An overdose can become fatal in just one hour, which means that those nearest the victim—usually family, friends, or other drug users—are in the best position to administer naloxone or notify first responders.9  If those in proximity to the overdosing drug user are able to obtain naloxone, many lives can be saved.10

By adopting A.8637B, the Assembly would do two crucial things to save lives.

(1) Allow the following persons and organizations to obtain, administer, and distribute naloxone: a person at risk of experiencing an opioid-related overdose; a family member, friend or other person in a position to assist an individual at risk of an overdose; a registered opioid overdose prevention program; and

(2) Release all persons, organizations, and medical practitioners from criminal, civil, or administrative liability for receiving, prescribing, dispensing, or administering naloxone, so long as they are acting reasonably and in good faith compliance with the law.

A.8637B would expand access to this drug and facilitate life-saving medical interventions. Under the current law, naloxone may be obtained only from a licensed medical practitioner (medical doctor, physician assistant, or nurse practitioner) at one of the 106 registered Opioid Overdose Prevention Centers state-wide.11

While these centers have been effective, not many of them can afford the cost of hiring full-time medical professionals. This creates an absurd result. Prevention centers are stocked with naloxone, but are only able to afford the cost of dispensing the drug a few hours a month.12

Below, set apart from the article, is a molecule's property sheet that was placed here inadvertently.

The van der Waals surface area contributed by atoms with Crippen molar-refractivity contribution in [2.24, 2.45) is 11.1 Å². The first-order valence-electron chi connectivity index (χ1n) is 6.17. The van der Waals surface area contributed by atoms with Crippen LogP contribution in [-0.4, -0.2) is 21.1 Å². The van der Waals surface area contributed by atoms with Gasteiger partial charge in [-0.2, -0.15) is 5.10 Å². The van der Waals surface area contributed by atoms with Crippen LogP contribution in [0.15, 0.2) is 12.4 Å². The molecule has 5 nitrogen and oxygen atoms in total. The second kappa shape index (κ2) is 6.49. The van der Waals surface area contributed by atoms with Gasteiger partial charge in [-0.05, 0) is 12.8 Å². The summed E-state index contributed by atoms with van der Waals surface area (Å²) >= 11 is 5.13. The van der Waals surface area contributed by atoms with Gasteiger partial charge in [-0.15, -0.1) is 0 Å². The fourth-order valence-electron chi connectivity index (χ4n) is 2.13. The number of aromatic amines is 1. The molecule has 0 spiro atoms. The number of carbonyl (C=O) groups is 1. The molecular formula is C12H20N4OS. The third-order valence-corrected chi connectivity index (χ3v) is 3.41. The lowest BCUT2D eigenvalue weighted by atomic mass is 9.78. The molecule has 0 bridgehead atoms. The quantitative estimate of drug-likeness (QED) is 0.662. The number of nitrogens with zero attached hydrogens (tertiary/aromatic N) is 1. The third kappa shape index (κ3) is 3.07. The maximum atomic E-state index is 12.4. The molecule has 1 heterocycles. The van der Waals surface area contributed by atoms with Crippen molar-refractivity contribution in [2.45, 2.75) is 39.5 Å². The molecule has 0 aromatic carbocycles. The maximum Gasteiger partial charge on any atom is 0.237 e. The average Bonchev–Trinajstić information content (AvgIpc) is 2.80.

By eliminating the need for a medical practitioner to distribute naloxone, this easy-to-use overdose antidote will be available more widely, and at a lower cost, to overdose prevention programs.

In addition, the bill would allow medical professionals, organizations, and family members to intervene when an overdose occurs without fear of facing criminal, civil, or administrative liability for administering the drug to someone who has overdosed. Indeed, no person acting in good faith compliance with the law should have to face legal liability for distributing naloxone: the drug has no known adverse side effects or potential for abuse, and has been utilized by first responders and emergency medical professionals for decades.13